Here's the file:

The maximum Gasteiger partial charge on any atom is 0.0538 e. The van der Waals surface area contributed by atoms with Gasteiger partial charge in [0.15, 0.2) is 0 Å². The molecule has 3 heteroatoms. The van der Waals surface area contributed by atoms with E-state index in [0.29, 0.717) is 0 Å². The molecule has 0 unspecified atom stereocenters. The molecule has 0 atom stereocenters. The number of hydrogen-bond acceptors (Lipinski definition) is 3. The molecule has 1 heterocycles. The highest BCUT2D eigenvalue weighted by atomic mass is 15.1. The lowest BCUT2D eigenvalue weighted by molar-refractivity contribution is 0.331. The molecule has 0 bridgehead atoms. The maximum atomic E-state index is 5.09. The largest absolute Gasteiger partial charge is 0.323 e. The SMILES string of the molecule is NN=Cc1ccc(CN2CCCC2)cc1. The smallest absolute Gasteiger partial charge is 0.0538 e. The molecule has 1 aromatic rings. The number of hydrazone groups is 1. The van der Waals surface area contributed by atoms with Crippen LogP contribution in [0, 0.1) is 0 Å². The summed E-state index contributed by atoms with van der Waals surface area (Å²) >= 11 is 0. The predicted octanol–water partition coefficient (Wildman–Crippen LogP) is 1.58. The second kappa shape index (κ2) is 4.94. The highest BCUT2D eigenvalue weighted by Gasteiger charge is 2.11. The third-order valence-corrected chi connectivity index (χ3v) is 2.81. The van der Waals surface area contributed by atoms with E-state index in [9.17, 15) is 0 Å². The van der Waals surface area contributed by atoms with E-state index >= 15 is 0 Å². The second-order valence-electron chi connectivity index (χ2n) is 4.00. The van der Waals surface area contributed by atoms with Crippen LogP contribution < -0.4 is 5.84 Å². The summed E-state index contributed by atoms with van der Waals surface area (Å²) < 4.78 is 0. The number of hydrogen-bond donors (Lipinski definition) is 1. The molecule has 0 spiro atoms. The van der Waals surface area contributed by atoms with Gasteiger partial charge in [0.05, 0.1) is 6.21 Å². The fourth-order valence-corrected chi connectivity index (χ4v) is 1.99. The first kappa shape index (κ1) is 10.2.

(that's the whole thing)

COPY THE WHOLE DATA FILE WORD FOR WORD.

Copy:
The maximum Gasteiger partial charge on any atom is 0.0538 e. The van der Waals surface area contributed by atoms with Gasteiger partial charge in [0.15, 0.2) is 0 Å². The molecule has 3 heteroatoms. The van der Waals surface area contributed by atoms with E-state index in [0.29, 0.717) is 0 Å². The molecule has 0 unspecified atom stereocenters. The molecule has 0 atom stereocenters. The number of hydrogen-bond acceptors (Lipinski definition) is 3. The molecule has 1 heterocycles. The highest BCUT2D eigenvalue weighted by atomic mass is 15.1. The lowest BCUT2D eigenvalue weighted by molar-refractivity contribution is 0.331. The molecule has 0 bridgehead atoms. The maximum atomic E-state index is 5.09. The largest absolute Gasteiger partial charge is 0.323 e. The SMILES string of the molecule is NN=Cc1ccc(CN2CCCC2)cc1. The smallest absolute Gasteiger partial charge is 0.0538 e. The molecule has 1 aromatic rings. The number of hydrazone groups is 1. The van der Waals surface area contributed by atoms with Crippen LogP contribution in [0, 0.1) is 0 Å². The summed E-state index contributed by atoms with van der Waals surface area (Å²) >= 11 is 0. The predicted octanol–water partition coefficient (Wildman–Crippen LogP) is 1.58. The second kappa shape index (κ2) is 4.94. The highest BCUT2D eigenvalue weighted by Gasteiger charge is 2.11. The third-order valence-corrected chi connectivity index (χ3v) is 2.81. The van der Waals surface area contributed by atoms with E-state index in [9.17, 15) is 0 Å². The van der Waals surface area contributed by atoms with E-state index >= 15 is 0 Å². The second-order valence-electron chi connectivity index (χ2n) is 4.00. The van der Waals surface area contributed by atoms with Crippen LogP contribution < -0.4 is 5.84 Å². The summed E-state index contributed by atoms with van der Waals surface area (Å²) < 4.78 is 0. The number of hydrogen-bond donors (Lipinski definition) is 1. The molecule has 0 spiro atoms. The van der Waals surface area contributed by atoms with Gasteiger partial charge in [0.05, 0.1) is 6.21 Å². The fourth-order valence-corrected chi connectivity index (χ4v) is 1.99. The first kappa shape index (κ1) is 10.2.